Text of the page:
Sunday, October 30, 2011

India in Flanders Field: Colonial Experience in WWI (Part I)

My last post about tea, which concluded with a promise for more about tea, war, and empire, got me  thinking about Indian colonial subjects whose labor would have supplied the tea served on the front and also about the Indian soldiers in the British Army who served in France, Belgium, and in other fronts during World War One. India's contribution to the Great War, though not insignificant by any measure, does not receive the attention that it ought. While it would be beyond presumptuous for me to attempt to redress this situation in a single post, I can and will cover manageable snippets of the history of India and the Great War as a regular feature of this blog.

Where to begin? Perhaps some basics, to start. The Britain of the Great War era had a massive imperial presence in the world. India was a nation under British imperial rule at this time, as it had been since the nineteenth century (in part as a result of the presence and operations, since the eighteenth century, of the British East India Company).
Indian Troops in Marseilles. Postcard, ca. 1914.
When war broke out in 1914, the British Indian Army had been in existence for several decades, though it had been through a few major transformations. It was formalized as a military body just before turn of the twentieth century. There were British-born and Indian-born troops in the army. When Lord Kitchener became Commander-in-Chief, India, in 1902, he instituted reforms, creating hierarchies and categorizations to organize the forces. The "Army of India" created by Kitchener was thus made up of the "British Army in India" (British troops posted temporarily to India) and the "Indian Army" (Indian-born troops recruited by the British and British officers permanently stationed in India).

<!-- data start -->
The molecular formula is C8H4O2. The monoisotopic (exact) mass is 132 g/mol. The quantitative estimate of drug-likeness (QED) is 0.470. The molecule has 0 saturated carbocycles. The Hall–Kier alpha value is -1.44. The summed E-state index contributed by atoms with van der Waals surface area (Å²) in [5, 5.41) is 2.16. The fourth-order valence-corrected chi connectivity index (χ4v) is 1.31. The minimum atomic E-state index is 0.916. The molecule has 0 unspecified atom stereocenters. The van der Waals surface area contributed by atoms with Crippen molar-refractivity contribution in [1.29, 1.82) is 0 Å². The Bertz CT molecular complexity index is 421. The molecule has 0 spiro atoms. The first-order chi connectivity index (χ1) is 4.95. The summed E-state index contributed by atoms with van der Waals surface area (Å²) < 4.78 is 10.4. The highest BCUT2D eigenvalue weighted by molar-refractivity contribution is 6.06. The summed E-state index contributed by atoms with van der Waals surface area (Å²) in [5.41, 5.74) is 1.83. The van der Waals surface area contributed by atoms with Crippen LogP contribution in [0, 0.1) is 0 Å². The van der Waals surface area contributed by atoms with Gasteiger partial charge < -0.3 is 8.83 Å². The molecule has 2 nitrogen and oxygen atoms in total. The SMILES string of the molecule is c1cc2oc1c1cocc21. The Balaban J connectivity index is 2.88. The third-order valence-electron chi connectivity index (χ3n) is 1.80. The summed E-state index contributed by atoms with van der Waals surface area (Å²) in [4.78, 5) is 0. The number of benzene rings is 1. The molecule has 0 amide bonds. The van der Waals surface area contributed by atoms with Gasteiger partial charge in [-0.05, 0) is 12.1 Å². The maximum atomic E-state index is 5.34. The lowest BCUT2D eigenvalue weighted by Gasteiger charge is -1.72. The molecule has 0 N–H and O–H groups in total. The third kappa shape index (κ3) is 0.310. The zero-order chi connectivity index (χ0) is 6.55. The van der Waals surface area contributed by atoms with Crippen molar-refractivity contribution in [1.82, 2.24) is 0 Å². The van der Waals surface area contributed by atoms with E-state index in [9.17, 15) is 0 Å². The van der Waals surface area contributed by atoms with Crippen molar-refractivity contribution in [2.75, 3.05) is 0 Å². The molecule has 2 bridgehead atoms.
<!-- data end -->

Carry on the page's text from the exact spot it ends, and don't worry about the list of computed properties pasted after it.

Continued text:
Douglas Fox-Pitt. Indian Army Wounded in Hospital in the Dome, Brighton. © IWM (Art.IWM ART 323)

India sent 140,000 troops to the Western battle fronts during the Great War. Troops in the Indian Corps would also be moved to and serve in the Middle East, beginning in 1915. By Armistice Day, there were over 47,000 Indian Army members dead or missing, and over 65,000 injured.

So there you have some introductory factoids about India's presence on the battlefronts of the Great War. By no means is this a small or simple history to relate, but I will be posting more about its particular aspects in future. As the posters that I feature here suggest, there was, clearly, a British Indian homefront (which will be the subject of my next India post) in the Great War. Its identity, resources, and agency were essential to colonial rule, and, more specifically, to British victory in this conflict. How that homefront was defined and how it fit into the larger scheme of the British experience of war will be fascinating to investigate next time at "Ghosts of 1914."

© Fiona Robinson


Sources and further reading:

Lord Kitchener biography:

"For the King-Emperor: The Indian Army During the Edwardian and Georgian Eras, 1901-47"

"Participants from the Indian Subcontinent in the First World War"

British Empire and Commonwealth Museum and their related Images of Empire site:

Wikipedia: British Indian Army

Wikipedia: British East India Company

1 comment:

  1. Fiona,

    First, thank you for your recent "like" on Facebook of my work with "If Ye Break Faith". I've just read some of your work here, and I am very impressed with the style and academic presentation, along with the wonderful range of topics you address. I wish you the best of luck with your continued studies.